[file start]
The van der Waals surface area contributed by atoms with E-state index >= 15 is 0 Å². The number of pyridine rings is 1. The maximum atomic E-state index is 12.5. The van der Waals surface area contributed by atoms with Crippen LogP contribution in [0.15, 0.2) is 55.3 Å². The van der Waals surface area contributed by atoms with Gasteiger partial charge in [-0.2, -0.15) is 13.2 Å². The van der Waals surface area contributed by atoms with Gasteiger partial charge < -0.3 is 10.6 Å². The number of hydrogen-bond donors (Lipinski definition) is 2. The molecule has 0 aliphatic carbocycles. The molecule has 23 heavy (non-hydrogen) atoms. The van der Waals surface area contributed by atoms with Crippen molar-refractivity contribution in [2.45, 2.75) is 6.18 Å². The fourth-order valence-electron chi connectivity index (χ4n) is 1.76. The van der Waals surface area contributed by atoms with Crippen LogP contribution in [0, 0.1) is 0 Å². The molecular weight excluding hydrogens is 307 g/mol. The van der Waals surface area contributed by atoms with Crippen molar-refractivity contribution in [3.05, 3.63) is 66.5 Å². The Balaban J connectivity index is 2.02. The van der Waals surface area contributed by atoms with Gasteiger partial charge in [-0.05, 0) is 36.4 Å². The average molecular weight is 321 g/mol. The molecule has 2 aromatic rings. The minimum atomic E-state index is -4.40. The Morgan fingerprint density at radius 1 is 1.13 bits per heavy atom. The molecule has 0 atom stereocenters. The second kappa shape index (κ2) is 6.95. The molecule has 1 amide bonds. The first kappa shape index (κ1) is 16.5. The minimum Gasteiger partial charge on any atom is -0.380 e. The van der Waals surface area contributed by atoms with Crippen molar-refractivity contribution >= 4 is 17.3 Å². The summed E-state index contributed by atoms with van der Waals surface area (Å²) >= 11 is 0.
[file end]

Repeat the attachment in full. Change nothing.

The van der Waals surface area contributed by atoms with E-state index >= 15 is 0 Å². The number of pyridine rings is 1. The maximum atomic E-state index is 12.5. The van der Waals surface area contributed by atoms with Crippen LogP contribution in [0.15, 0.2) is 55.3 Å². The van der Waals surface area contributed by atoms with Gasteiger partial charge in [-0.2, -0.15) is 13.2 Å². The van der Waals surface area contributed by atoms with Gasteiger partial charge < -0.3 is 10.6 Å². The number of hydrogen-bond donors (Lipinski definition) is 2. The molecule has 0 aliphatic carbocycles. The molecule has 23 heavy (non-hydrogen) atoms. The van der Waals surface area contributed by atoms with Crippen molar-refractivity contribution in [2.45, 2.75) is 6.18 Å². The fourth-order valence-electron chi connectivity index (χ4n) is 1.76. The van der Waals surface area contributed by atoms with Crippen LogP contribution in [0, 0.1) is 0 Å². The molecular weight excluding hydrogens is 307 g/mol. The van der Waals surface area contributed by atoms with Crippen molar-refractivity contribution in [3.05, 3.63) is 66.5 Å². The Balaban J connectivity index is 2.02. The van der Waals surface area contributed by atoms with Gasteiger partial charge in [-0.05, 0) is 36.4 Å². The average molecular weight is 321 g/mol. The molecule has 2 aromatic rings. The minimum atomic E-state index is -4.40. The Morgan fingerprint density at radius 1 is 1.13 bits per heavy atom. The molecule has 0 atom stereocenters. The second kappa shape index (κ2) is 6.95. The molecule has 1 amide bonds. The first kappa shape index (κ1) is 16.5. The minimum Gasteiger partial charge on any atom is -0.380 e. The van der Waals surface area contributed by atoms with Crippen molar-refractivity contribution >= 4 is 17.3 Å². The summed E-state index contributed by atoms with van der Waals surface area (Å²) >= 11 is 0.